This is the fourth part in a series of posts concerning Italians who served as agents for I.S.9 (Intelligence School 9 of the Central Mediterranean Force).

I.S.9′s chief mission was support and rescue of escaped POWs and evaders (E&Es) stranded in enemy territory. I.S.9 was a division of M.I.9 (British Directorate of Military Intelligence Section 9), a department of the War Office during WW II.

I am grateful to researcher Brian Sims for providing access to his collection of I.S.9 files from the British National Archives for this series.

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Antonio Stasolla

Born January 28, 1920 at Santeramo (Bari Province).

Antonio was a bricklayer at Castellaneta. He was called up to serve in the Army on March 12, 1940. He served in the infantry and joined the parachutists.

He held a parachutist’s Tessera di Riconoscimento (identity card).

He served in Italy, Croatia (for two months), and Sicily. At Armistice, he was in Calabria with the Nembo Division of the Italian Army. He volunteered for A Force service, and joined N Section at Palese in the capacity of para-guide on December 11, 1943.

He was issued a false Carta d’Identita for Foggia in the name Antonio Stasi, muratore.

He ceased to be employed on May 15, 1945 because of lack of work due to conclusion of hostilities. He was paid off by Field Headquarters and sent to Bari on May 16, and then to proceed to Taranto for four weeks leave. Thereafter he was to report to the Italian authorities.

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This is the third part in a series of posts concerning Italians who served as agents for I.S.9 (Intelligence School 9 of the Central Mediterranean Force).

I.S.9′s chief mission was support and rescue of escaped POWs and evaders (E&Es) stranded in enemy territory. I.S.9 was a division of M.I.9 (British Directorate of Military Intelligence Section 9), a department of the War Office during WW II.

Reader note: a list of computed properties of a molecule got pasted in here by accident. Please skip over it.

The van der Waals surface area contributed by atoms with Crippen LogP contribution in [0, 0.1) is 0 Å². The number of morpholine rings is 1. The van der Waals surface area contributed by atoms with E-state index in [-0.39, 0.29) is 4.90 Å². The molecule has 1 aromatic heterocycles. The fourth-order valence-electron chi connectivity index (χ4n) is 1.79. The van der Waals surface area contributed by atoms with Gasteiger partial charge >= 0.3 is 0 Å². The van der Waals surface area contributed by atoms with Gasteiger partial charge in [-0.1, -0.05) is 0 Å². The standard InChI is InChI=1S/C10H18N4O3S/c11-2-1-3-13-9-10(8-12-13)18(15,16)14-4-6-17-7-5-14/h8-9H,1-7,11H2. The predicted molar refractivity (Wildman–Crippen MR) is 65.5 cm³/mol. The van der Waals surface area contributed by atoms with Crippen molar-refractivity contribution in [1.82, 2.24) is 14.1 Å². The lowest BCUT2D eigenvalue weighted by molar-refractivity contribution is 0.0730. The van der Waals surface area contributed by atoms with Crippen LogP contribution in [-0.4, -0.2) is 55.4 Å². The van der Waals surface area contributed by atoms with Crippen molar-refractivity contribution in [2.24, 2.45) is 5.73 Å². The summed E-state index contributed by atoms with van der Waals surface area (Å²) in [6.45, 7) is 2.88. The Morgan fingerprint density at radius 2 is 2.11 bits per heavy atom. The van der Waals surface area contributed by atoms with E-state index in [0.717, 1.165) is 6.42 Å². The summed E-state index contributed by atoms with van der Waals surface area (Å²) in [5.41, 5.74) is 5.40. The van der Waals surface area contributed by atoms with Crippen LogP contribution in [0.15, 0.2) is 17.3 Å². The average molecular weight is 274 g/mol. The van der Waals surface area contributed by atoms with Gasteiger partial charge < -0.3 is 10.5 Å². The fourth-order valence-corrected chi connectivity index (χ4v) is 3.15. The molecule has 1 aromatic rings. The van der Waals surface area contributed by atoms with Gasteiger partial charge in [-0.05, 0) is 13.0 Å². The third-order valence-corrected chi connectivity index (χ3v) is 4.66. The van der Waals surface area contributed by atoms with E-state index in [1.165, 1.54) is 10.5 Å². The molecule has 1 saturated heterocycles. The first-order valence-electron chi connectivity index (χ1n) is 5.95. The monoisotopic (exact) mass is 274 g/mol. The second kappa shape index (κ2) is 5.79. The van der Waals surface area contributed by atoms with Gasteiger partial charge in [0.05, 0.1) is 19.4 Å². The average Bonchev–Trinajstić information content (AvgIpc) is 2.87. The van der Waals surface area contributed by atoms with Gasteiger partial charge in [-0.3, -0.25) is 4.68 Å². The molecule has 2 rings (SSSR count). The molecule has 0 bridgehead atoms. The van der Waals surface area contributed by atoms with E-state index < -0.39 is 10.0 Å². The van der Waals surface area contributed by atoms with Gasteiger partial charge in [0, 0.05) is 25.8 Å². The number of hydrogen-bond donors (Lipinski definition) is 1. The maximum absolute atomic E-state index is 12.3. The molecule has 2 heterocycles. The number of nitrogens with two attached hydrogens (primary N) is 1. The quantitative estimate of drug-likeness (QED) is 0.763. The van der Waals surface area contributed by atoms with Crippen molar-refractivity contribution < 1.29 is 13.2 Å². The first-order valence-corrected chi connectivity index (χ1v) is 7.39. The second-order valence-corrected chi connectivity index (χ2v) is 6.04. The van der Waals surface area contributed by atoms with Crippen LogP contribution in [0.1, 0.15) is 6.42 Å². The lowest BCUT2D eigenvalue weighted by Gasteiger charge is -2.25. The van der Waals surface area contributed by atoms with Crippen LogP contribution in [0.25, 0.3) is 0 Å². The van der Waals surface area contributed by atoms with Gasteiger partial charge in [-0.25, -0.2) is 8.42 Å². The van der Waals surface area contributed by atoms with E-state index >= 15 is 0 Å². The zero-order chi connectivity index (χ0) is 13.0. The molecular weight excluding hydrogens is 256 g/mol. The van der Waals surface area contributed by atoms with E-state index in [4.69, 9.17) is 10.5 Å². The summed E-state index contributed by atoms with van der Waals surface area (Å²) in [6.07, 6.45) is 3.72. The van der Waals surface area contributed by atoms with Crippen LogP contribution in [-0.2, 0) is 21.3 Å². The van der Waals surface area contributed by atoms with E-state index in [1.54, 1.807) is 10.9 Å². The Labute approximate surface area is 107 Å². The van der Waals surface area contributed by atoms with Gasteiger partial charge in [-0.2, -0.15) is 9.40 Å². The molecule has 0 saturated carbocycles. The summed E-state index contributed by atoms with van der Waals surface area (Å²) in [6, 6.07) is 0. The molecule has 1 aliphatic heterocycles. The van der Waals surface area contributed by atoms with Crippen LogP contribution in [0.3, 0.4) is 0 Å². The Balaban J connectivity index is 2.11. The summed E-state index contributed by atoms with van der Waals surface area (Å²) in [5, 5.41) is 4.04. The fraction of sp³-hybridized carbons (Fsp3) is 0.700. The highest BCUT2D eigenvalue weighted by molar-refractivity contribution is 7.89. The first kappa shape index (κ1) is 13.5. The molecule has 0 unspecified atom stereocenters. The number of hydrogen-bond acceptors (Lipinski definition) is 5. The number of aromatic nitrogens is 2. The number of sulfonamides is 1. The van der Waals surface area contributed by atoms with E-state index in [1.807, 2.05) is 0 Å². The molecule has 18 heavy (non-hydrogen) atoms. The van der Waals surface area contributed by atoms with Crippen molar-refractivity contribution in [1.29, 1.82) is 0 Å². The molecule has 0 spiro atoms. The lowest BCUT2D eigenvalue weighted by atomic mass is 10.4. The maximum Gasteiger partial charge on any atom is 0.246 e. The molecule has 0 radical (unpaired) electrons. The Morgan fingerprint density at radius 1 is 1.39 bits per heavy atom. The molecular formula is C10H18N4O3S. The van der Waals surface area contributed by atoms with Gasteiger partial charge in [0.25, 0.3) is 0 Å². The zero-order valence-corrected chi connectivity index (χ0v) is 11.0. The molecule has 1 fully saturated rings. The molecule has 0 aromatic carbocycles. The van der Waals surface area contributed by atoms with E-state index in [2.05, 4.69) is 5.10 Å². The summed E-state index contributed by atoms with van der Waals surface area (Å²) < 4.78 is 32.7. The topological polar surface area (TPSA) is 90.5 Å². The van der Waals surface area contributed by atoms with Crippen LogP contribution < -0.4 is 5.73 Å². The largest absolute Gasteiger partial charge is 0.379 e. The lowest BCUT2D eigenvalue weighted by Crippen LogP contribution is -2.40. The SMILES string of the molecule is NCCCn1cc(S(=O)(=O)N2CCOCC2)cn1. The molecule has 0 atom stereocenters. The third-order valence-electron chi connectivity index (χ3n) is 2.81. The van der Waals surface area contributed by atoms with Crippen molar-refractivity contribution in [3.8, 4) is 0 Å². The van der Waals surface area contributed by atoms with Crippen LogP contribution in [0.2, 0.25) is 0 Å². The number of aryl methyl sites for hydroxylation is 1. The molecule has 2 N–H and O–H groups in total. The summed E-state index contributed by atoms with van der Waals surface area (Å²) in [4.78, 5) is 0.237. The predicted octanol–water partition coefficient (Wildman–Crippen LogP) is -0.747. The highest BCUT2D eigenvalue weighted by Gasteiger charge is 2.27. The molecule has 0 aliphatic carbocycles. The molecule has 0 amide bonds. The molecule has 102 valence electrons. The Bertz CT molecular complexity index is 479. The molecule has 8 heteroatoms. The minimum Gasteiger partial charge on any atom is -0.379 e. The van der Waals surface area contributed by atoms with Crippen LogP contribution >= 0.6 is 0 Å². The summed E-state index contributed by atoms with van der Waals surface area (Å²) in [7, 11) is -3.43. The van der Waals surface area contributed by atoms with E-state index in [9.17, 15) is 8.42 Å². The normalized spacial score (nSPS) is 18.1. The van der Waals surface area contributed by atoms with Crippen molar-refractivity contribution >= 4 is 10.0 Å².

Thanks to researcher Brian Sims for access to his archives of I.S.9 files from the British National Archives.

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Ernesto Petrucci

Born on February 27, 1915 in San Marcello.

Ernesto was a woodcutter at Abetone. He was called to the Italian Army in 1938, but left the army in 1939 because of a knee injury. He joined “Gino Bozzi” Brigade (a unit, apparently operating in the Apennines of Pistoia, of the “Garibaldi” partisan brigades)—Ospedale—in May 1944.

Ernesto had intimate knowledge of the region from Modena to Pistoia. He spoke French. He held a true identity card for Abetone.

He was employed by Captain McGibbon Lewis, No. 5 Field Section, as an agent/guide on January 10, 1945. His name during employment was Didon. No false identification was issued to him.

He ceased to be employed on April 27, 1945 because his services were no longer required due to the Allied advance. After being paid off, he returned to his home.

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This is the second part in a series of posts concerning Italians who served as agents for I.S.9 (Intelligence School 9 of the Central Mediterranean Force).